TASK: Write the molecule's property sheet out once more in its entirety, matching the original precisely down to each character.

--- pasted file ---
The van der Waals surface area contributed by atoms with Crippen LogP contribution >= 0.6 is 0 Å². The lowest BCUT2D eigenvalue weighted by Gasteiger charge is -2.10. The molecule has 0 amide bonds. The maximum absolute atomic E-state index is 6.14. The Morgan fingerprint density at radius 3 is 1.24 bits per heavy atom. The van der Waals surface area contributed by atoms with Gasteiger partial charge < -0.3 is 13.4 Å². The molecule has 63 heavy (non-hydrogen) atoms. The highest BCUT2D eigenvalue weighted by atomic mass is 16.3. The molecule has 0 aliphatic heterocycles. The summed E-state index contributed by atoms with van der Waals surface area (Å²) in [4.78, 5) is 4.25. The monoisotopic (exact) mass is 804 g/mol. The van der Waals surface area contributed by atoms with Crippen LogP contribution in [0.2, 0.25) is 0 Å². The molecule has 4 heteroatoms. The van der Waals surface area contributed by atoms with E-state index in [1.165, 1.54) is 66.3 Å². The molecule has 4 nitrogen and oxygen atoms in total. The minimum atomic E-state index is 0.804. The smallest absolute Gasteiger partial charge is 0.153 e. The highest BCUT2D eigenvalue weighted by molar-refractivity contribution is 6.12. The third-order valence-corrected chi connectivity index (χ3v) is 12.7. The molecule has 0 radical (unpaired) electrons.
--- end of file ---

The van der Waals surface area contributed by atoms with Crippen LogP contribution >= 0.6 is 0 Å². The lowest BCUT2D eigenvalue weighted by Gasteiger charge is -2.10. The molecule has 0 amide bonds. The maximum absolute atomic E-state index is 6.14. The Morgan fingerprint density at radius 3 is 1.24 bits per heavy atom. The van der Waals surface area contributed by atoms with Gasteiger partial charge < -0.3 is 13.4 Å². The molecule has 63 heavy (non-hydrogen) atoms. The highest BCUT2D eigenvalue weighted by atomic mass is 16.3. The molecule has 0 aliphatic heterocycles. The summed E-state index contributed by atoms with van der Waals surface area (Å²) in [4.78, 5) is 4.25. The monoisotopic (exact) mass is 804 g/mol. The van der Waals surface area contributed by atoms with Crippen LogP contribution in [0.2, 0.25) is 0 Å². The molecule has 4 heteroatoms. The van der Waals surface area contributed by atoms with E-state index in [1.165, 1.54) is 66.3 Å². The molecule has 4 nitrogen and oxygen atoms in total. The minimum atomic E-state index is 0.804. The smallest absolute Gasteiger partial charge is 0.153 e. The highest BCUT2D eigenvalue weighted by molar-refractivity contribution is 6.12. The third-order valence-corrected chi connectivity index (χ3v) is 12.7. The molecule has 0 radical (unpaired) electrons.